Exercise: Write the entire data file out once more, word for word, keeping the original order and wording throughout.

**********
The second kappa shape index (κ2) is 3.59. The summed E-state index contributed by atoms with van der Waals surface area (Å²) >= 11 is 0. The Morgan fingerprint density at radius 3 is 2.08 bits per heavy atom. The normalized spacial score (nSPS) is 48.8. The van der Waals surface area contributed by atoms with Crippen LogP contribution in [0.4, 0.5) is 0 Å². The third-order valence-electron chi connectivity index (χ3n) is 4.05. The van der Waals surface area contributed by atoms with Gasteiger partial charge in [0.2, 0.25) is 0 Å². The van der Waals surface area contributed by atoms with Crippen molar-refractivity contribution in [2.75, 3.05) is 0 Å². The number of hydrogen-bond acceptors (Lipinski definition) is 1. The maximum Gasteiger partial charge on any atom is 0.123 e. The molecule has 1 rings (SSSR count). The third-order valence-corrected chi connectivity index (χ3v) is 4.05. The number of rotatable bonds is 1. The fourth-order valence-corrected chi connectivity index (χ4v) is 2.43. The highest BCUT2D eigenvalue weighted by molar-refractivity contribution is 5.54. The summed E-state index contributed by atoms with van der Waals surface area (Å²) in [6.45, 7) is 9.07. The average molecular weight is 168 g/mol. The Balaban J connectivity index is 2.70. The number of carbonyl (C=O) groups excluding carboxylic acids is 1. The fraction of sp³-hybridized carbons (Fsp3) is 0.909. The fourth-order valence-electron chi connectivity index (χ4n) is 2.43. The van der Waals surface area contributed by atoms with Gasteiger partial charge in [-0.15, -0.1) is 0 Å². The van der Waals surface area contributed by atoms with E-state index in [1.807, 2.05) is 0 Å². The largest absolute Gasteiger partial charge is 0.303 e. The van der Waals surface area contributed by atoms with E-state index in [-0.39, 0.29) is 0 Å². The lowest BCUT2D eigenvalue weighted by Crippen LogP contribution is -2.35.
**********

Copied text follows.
The second kappa shape index (κ2) is 3.59. The summed E-state index contributed by atoms with van der Waals surface area (Å²) >= 11 is 0. The Morgan fingerprint density at radius 3 is 2.08 bits per heavy atom. The normalized spacial score (nSPS) is 48.8. The van der Waals surface area contributed by atoms with Crippen LogP contribution in [0.4, 0.5) is 0 Å². The third-order valence-electron chi connectivity index (χ3n) is 4.05. The van der Waals surface area contributed by atoms with Gasteiger partial charge in [0.2, 0.25) is 0 Å². The van der Waals surface area contributed by atoms with Crippen molar-refractivity contribution in [2.75, 3.05) is 0 Å². The number of hydrogen-bond acceptors (Lipinski definition) is 1. The maximum Gasteiger partial charge on any atom is 0.123 e. The molecule has 1 rings (SSSR count). The third-order valence-corrected chi connectivity index (χ3v) is 4.05. The number of rotatable bonds is 1. The fourth-order valence-corrected chi connectivity index (χ4v) is 2.43. The highest BCUT2D eigenvalue weighted by molar-refractivity contribution is 5.54. The summed E-state index contributed by atoms with van der Waals surface area (Å²) in [6.45, 7) is 9.07. The average molecular weight is 168 g/mol. The Balaban J connectivity index is 2.70. The number of carbonyl (C=O) groups excluding carboxylic acids is 1. The fraction of sp³-hybridized carbons (Fsp3) is 0.909. The fourth-order valence-electron chi connectivity index (χ4n) is 2.43. The van der Waals surface area contributed by atoms with Gasteiger partial charge in [-0.15, -0.1) is 0 Å². The van der Waals surface area contributed by atoms with E-state index in [1.807, 2.05) is 0 Å². The largest absolute Gasteiger partial charge is 0.303 e. The van der Waals surface area contributed by atoms with E-state index in [-0.39, 0.29) is 0 Å². The lowest BCUT2D eigenvalue weighted by Crippen LogP contribution is -2.35.